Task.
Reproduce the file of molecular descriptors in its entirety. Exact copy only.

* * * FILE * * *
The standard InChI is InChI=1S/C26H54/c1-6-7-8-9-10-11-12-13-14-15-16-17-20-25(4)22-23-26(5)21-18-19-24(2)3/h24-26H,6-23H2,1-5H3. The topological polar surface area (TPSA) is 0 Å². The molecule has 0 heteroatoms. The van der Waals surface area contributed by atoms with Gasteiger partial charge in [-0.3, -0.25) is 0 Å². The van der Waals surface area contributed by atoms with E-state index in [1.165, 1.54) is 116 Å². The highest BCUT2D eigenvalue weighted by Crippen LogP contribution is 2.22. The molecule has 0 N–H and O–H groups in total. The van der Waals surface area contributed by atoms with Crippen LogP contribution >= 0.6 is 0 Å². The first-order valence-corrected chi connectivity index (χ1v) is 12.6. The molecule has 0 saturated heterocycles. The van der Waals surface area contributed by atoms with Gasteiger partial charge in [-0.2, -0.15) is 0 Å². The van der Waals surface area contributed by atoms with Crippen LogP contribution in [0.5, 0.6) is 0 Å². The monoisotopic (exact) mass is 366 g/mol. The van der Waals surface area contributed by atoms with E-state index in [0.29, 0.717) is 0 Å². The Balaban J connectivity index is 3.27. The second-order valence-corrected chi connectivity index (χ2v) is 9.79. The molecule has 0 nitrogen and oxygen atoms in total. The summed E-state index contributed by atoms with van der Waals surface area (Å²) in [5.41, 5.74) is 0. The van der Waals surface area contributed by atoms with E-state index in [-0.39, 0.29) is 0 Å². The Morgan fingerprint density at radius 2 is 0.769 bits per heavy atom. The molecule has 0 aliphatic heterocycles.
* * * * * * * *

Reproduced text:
The standard InChI is InChI=1S/C26H54/c1-6-7-8-9-10-11-12-13-14-15-16-17-20-25(4)22-23-26(5)21-18-19-24(2)3/h24-26H,6-23H2,1-5H3. The topological polar surface area (TPSA) is 0 Å². The molecule has 0 heteroatoms. The van der Waals surface area contributed by atoms with Gasteiger partial charge in [-0.3, -0.25) is 0 Å². The van der Waals surface area contributed by atoms with E-state index in [1.165, 1.54) is 116 Å². The highest BCUT2D eigenvalue weighted by Crippen LogP contribution is 2.22. The molecule has 0 N–H and O–H groups in total. The van der Waals surface area contributed by atoms with Crippen LogP contribution >= 0.6 is 0 Å². The first-order valence-corrected chi connectivity index (χ1v) is 12.6. The molecule has 0 saturated heterocycles. The van der Waals surface area contributed by atoms with Gasteiger partial charge in [-0.2, -0.15) is 0 Å². The van der Waals surface area contributed by atoms with Crippen LogP contribution in [0.5, 0.6) is 0 Å². The monoisotopic (exact) mass is 366 g/mol. The van der Waals surface area contributed by atoms with E-state index in [0.29, 0.717) is 0 Å². The Balaban J connectivity index is 3.27. The second-order valence-corrected chi connectivity index (χ2v) is 9.79. The molecule has 0 nitrogen and oxygen atoms in total. The summed E-state index contributed by atoms with van der Waals surface area (Å²) in [5.41, 5.74) is 0. The van der Waals surface area contributed by atoms with E-state index in [-0.39, 0.29) is 0 Å². The Morgan fingerprint density at radius 2 is 0.769 bits per heavy atom. The molecule has 0 aliphatic heterocycles.